Cruciate Disease in dogs is a very common orthopaedic condition, where our pet’s cranial cruciate ligament frays or ruptures. The cranial cruciate ligament is a tough ligament within the dog’s stifle (knee) joint which attaches to both the femur and tibia. The ligament prevents the tibia from moving forward, relative to the femur, and can also help limit overextension of the joint. The equivalent ligament in humans is the anterior cruciate ligament, which can rupture due to sudden trauma.
In dogs, the cause of cruciate disease is quite different, with the ligament degenerating overtime and then rupturing. Some breeds such as Labradors, and Boxers are more prone to this degeneration but it can affect any breed. Currently, vets don’t know why this happens to dogs but there seems to be a strong genetic link to it.
Although cranial cruciate disease in dogs often starts slowly, many owners will notice a sudden lameness, which often occurs when sufficient damage to the cruciate ligament prevents it from doing its job of regulating the movement to the knee joint. When this happens, the tibia will move forward, relative to the femur, and when the dog moves their knee, this instability causes lameness and pain. Development of any cruciate diseases causes inflammation in the joint, and pets with cruciate ligament disease will have osteoarthritis.
About half of dogs with a cruciate ligament rupture will go on to rupture the ligament in the other leg. If left untreated, it can be a debilitating condition with severe lameness and progressive osteoarthritis in dogs. With appropriate surgical treatment provided early upon diagnosis, about 90% of dogs go on to return to normal activity.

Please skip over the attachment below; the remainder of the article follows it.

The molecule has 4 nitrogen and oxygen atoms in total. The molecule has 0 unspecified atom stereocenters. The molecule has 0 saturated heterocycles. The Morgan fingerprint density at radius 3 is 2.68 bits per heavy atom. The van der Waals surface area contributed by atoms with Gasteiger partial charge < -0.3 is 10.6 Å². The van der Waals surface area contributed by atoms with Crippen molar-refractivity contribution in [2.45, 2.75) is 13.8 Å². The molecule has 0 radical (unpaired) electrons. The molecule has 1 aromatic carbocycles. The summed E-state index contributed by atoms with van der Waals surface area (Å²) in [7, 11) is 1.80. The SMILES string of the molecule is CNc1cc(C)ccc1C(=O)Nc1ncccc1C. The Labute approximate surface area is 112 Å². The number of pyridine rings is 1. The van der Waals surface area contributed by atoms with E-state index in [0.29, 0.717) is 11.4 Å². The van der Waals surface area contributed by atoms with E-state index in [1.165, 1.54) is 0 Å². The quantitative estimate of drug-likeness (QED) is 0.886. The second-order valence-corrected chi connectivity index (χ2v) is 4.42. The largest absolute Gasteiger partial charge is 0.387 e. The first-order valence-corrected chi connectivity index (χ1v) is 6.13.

If the vet suspects your dog has cruciate disease, they will want to examine the dog’s joint, either conscious or under sedation for stability. The vet may also perform imaging such as an X-ray to help confirm your pet’s diagnosis and to fully understand the pathology in the knee.
In nearly all cases of cruciate disease, surgery is usually the best treatment required for your pet to get better, as the prognosis to return to full function with conservative treatment, such as medication, is poor. In most cases, vets will recommend a procedure where the bone conformation to the tibia is altered, so the impact on the knee changes and the cranial cruciate ligament is no longer required.
This is achieved by Tibial Transposition Advancement (TTA), where the front of the tibia is pushed forward using a titanium cage; a Tibial Close Wedge Osteotomy (TCWO). TTA involves removing a wedge of bone from the tibia to change the angle of the top of the tibia to the femur, or using a Tibial Plateau Leveling Osteotomy, (TPLO). This involves making a curved cut in the top of the tibia and rotating it again to change the angle between the tibia and the femur. The precise technique advised will depend on the dog’s natural bone confirmation and size.
The most common complications of these sorts of procedures is an infection and further mechanical problems, such as damage to the menisci (two cushion-like blocks of tissue in the knee). The vast majority of patients, however, recover from the procedure very well, without any complications and return to a normal, healthy lifestyle. In the post-operative period, the vet will prescribe painkillers and may recommend other treatments such as hydrotherapy to help with the dog’s recovery.
If your pet is showing any symptoms of cruciate disease, get in touch with your local Animal Trust surgery and book a free consultation.